After the article is published, the curator adds complete article citation information, including a hyperlinked article DOI, to the Dryad record, and updates any data file embargoes, if needed.

The outcome is data files, which

  • are securely deposited in the repository, and linked to the journal article,
  • have a unique, permanent identifier that can be cited, and
  • can be discovered independently of the article, as well as through the article.

Additionally, authors can now track the views and downloads of their data files.   Dryad displays the number of times the data package has been viewed, and the number of times each component data file has been both viewed and downloaded.

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Data files in Dryad don’t just get dumped in there.  Someone is there to look after the accuracy and completeness of the metadata, to migrate data files into new formats when necessary, to help users with new submissions, and generally mind the details so that others can find and reuse the data files down the road.  This activity is called curation, and it is a critical behind-the-scenes function of a digital repository [1].   Here, we’d like to take this opportunity to introduce Dryad’s lead curator, Elena Feinstein.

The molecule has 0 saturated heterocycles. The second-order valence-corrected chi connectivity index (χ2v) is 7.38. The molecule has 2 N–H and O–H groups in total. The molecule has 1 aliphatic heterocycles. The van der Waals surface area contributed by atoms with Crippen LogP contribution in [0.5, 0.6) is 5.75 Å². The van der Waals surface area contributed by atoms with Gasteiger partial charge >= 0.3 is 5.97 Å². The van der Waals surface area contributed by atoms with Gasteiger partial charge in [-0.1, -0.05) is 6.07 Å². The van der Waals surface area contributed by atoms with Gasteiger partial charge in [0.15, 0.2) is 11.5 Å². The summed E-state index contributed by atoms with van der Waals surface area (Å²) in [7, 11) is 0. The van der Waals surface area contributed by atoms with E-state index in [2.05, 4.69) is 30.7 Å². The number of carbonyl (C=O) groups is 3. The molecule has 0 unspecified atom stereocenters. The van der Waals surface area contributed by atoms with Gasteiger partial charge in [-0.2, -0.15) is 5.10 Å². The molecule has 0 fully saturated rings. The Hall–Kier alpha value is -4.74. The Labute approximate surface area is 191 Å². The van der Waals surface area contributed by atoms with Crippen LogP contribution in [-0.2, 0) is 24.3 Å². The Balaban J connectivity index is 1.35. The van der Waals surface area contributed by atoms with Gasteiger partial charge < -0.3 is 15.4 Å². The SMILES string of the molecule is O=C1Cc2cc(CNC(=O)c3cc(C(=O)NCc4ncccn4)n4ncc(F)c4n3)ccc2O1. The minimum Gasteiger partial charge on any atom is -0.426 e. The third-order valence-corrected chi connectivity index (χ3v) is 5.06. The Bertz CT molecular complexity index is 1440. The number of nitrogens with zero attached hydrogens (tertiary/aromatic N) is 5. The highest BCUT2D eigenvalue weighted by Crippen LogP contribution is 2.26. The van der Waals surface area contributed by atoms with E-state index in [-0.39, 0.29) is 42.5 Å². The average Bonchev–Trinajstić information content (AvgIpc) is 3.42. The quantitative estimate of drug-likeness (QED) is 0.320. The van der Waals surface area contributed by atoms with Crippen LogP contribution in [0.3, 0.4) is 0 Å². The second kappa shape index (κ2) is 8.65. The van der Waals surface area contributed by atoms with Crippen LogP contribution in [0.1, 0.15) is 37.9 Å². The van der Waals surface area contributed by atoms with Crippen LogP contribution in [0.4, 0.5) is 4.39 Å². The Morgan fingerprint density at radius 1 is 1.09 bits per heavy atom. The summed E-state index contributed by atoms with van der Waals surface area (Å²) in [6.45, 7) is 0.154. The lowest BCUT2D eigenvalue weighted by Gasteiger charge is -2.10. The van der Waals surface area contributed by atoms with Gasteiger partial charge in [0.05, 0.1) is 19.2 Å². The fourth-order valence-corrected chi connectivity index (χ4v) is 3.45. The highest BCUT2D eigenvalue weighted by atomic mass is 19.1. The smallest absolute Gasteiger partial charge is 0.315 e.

Elena, who hails from Atlanta, has degrees in biology from NYU, education from Emory, and library & information science from the University of North Carolina (UNC) at Chapel Hill. Before coming to Dryad, she taught high school and was a science librarian at UNC. Now, Elena works with the UNC Metadata Research Center curating Dryad’s content and continually improving all aspects of the way the repository manages its metadata.

When she’s not working on Dryad, Elena volunteers with the Durham Central Market co-op grocery store, and cooks and bakes until the wee hours.

Next time you submit data to Dryad, rest assured it will receive some quality attention from Elena.

[1] What is Digital Curation?, Digital Curation Centre